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Messing with the Dramatic Tone filter

Discussion in 'Scenic, Architecture, and Travel' started by goldenlight, Apr 29, 2012.

  1. goldenlight

    goldenlight Mu-43 All-Pro

    Jan 30, 2010
    One of the first shoots I did with my E-P3 seemed a good opportunity to try the Dramatic Tone filter, which I had never had on a camera before. I'm still not sure if I like it and feel that it would certainly be easy to overuse it. No longer an issue for as I recently sold the E-P3 and reverted to an E-PL1. What do you think?

    Dramatic Tone filter
    E-P3    ---    30mm    f/8.0    1/640s    ISO 200

    Dramatic Tone filer, converted to B&W
    E-P3    ---    30mm    f/8.0    1/400s    ISO 200

    Without filter
    E-P3    ---    37mm    f/11.0    1/50s    ISO 200

    Dramatic Tone filter
    E-P3    ---    37mm    f/11.0    1/60s    ISO 200

    Dramatic Tone filter, converted to B&W
    E-P3    ---    37mm    f/11.0    1/60s    ISO 200
    • Like Like x 2
  2. Luke

    Luke Mu-43 Hall of Famer

    Jul 30, 2010
    Milwaukee, WI
    I love the dramatic tone filter. I treat it like a good bottle of liquor. Just a little bit every once in awhile. SOmetimes when they turn out to gritty, I overlay an untreated same shot over it at 50% opacity.

    People put down the art filters, but they are just another form of processing.
    • Like Like x 4
  3. goldenlight

    goldenlight Mu-43 All-Pro

    Jan 30, 2010
    That's a great tip, thanks. :thumbup:
  4. dgorman47

    dgorman47 Mu-43 Regular

    Mar 13, 2012
    I'll have to try that overlay trick as well. Sounds useful. I used the dramatic tone alot the other day because all of my sunlight disappeared.
    • Like Like x 1
  5. MrDoug

    MrDoug Mu-43 Top Veteran

    Sep 5, 2011
    Boise, Idaho
    When I first got my EP3 I tried and liked the Dramatic Tone filter a lot.. but after a few days, it kinda wore out on me.. I still use it, but rarely.. but it has it uses.. now if I want that effect, I process in Efex Pro..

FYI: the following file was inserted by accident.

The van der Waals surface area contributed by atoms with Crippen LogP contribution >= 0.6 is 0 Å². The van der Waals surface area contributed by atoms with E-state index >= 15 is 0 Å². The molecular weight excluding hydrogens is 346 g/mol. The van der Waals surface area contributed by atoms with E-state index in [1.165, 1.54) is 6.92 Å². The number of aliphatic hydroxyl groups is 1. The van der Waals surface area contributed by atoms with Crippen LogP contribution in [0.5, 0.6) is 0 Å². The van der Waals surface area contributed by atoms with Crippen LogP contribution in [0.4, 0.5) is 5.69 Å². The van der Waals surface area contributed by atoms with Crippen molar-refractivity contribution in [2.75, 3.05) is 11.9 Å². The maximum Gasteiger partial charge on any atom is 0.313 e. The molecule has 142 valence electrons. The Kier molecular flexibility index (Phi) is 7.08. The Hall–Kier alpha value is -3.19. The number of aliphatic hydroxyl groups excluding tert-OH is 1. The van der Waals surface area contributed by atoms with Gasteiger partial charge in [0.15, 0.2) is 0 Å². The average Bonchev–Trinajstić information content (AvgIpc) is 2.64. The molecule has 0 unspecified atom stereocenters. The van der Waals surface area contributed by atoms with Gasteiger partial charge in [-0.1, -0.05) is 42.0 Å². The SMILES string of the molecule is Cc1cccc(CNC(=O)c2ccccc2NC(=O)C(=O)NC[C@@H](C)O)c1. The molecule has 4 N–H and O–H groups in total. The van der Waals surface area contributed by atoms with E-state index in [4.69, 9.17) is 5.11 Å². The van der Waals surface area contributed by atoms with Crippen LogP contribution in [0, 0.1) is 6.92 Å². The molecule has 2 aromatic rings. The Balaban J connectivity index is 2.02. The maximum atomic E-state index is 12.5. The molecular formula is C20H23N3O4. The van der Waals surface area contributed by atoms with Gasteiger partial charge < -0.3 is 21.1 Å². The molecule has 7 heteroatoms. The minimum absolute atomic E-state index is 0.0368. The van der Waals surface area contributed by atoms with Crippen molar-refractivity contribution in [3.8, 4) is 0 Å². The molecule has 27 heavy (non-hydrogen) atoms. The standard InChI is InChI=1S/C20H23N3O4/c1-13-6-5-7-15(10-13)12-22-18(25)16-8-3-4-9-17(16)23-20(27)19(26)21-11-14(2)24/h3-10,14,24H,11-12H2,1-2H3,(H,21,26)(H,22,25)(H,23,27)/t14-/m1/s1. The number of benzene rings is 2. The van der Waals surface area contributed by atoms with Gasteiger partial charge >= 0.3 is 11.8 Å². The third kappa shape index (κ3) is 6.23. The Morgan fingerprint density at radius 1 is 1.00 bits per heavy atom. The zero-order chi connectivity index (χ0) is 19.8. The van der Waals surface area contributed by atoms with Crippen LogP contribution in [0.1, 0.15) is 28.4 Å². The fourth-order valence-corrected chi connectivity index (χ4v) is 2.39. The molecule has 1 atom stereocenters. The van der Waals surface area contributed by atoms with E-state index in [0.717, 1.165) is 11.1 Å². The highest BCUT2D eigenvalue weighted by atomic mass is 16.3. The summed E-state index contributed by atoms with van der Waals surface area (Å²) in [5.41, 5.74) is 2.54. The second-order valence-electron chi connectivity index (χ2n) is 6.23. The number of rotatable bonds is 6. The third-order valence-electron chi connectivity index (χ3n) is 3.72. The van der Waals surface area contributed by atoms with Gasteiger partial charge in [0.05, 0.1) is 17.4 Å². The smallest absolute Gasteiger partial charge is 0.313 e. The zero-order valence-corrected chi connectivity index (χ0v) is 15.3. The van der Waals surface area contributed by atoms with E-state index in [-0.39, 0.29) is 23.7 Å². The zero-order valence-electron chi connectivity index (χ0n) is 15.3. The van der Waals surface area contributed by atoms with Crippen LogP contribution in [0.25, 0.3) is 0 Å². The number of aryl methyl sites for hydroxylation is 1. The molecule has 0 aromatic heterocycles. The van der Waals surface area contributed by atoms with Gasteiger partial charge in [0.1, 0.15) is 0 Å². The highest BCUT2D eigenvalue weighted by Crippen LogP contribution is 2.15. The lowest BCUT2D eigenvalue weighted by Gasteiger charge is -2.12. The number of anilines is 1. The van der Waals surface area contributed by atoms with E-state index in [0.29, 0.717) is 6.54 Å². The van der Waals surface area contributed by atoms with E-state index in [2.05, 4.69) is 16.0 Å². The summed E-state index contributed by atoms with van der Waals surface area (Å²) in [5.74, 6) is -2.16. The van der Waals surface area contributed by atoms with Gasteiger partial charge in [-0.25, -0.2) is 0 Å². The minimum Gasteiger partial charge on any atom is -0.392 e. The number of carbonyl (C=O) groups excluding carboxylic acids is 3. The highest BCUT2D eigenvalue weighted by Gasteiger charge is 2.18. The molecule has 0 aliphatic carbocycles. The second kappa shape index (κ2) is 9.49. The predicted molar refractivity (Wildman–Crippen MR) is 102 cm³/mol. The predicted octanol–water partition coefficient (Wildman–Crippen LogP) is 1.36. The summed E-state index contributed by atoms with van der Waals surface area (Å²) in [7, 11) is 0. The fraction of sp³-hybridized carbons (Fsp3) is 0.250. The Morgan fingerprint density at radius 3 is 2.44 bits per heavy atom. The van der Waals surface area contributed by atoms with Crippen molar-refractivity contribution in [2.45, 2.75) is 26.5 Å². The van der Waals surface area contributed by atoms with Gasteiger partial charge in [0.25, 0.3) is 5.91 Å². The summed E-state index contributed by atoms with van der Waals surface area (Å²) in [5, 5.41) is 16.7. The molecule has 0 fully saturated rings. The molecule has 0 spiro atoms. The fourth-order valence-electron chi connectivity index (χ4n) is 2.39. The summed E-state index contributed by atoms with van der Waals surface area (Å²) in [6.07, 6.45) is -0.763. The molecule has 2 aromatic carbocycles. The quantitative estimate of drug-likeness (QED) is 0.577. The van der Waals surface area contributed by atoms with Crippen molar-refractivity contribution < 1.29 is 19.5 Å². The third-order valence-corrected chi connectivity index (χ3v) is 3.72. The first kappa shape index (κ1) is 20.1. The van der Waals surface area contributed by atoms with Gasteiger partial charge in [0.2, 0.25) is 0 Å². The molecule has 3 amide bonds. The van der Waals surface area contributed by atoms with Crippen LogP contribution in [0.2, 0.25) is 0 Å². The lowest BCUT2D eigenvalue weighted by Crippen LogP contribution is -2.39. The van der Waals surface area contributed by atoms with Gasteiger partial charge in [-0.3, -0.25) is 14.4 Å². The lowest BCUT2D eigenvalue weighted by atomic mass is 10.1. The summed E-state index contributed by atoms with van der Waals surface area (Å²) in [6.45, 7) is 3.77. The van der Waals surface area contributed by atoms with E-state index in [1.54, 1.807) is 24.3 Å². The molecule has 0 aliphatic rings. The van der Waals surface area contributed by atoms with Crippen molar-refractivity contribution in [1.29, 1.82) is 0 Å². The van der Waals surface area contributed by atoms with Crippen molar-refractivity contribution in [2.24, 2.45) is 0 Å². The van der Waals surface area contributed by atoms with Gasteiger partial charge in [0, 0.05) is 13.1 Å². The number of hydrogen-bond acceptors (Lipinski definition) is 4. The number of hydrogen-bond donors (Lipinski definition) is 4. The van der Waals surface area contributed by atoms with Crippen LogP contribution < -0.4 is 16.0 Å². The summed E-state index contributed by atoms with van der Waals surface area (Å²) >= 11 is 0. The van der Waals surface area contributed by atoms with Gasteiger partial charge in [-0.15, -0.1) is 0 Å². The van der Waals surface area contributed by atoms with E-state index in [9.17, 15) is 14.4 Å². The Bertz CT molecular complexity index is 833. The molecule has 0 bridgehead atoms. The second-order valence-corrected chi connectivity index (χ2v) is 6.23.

6. goldenlight

    goldenlight Mu-43 All-Pro

    Jan 30, 2010
    Yes, art filters aren't unique - they can all be replicated in pp software and with more control. However, they do provide a quick and convenient in-camera package but, as you say, they do need to be used sparingly once the novelty has worn off.
  7. ssgreenley

    ssgreenley Mu-43 Top Veteran

    May 12, 2011
    Agree with everyone else that Dramatic Filter is amazing but can easily be overused. I generally include one "Dramatic" filter with any set that I put on facebook after a trip, though, and my friend invariably "like" that one twice as much as any other. (Which may say more about my PP ability than the filter itself.)

    I have been using it for an extended project, and I like that by using the filter in camera I a)am sure that every photo is getting the exact same treatment and b) I have it in-camera to consider while composing.
    • Like Like x 1
  8. mattia

    mattia Mu-43 Hall of Famer

    May 3, 2012
    The Netherlands
    I can see them as a quick and dirty solution, but for landscape type shots like those above they add a lot of distracting grain and banding in the cloud areas in particular. This can be controlled in post to a far greater degree - one of my toughest post-processing challenges was getting a panorama shot in Antarctica (seascape, lots of ice) that had come out underexposed by about 2/3s of a stop. Light wasn't ideal either, so needed/wanted to kick contrast. All of this, even with 5DII RAW files, meant quite a bit of potential for noise. Best solution for me was a combination of DxO Optic Pro (for the initial RAW conversion, cleanup and most adjustment) followed by stitching followed by a combination of Nik Software plugins in photoshop (although I could have done almost exactly the same with masks, Nik's local control stuff makes it easy).
  9. Jonathan F/2

    Jonathan F/2 Mu-43 Hall of Famer

    Aug 10, 2011
    The dynamic tone filter to me, seems to work best on cloudy days.
  10. Promit

    Promit Mu-43 All-Pro

    Jun 6, 2011
    Baltimore, MD
    Promit Roy
    I've been toying with it...
    E-P3    ---    45mm    f/2.2    1/160s    ISO 200
  11. phrenic

    phrenic Mu-43 All-Pro

    Sep 13, 2010
    Yeah the dramatic tone works well for grey days, particularly where there's a splash of colour that you want to stand out.
  12. MrDoug

    MrDoug Mu-43 Top Veteran

    Sep 5, 2011
    Boise, Idaho
    +1 ... I use it sometimes on grey days to make things pop some..
  13. goldenlight

    goldenlight Mu-43 All-Pro

    Jan 30, 2010
    I think it's a useful tool to have in the box but it does need using sparingly and with care. I've recently changed from an E-P3 back to an E-PL1 and the dramatic tone filter is one of the features I will miss the least.
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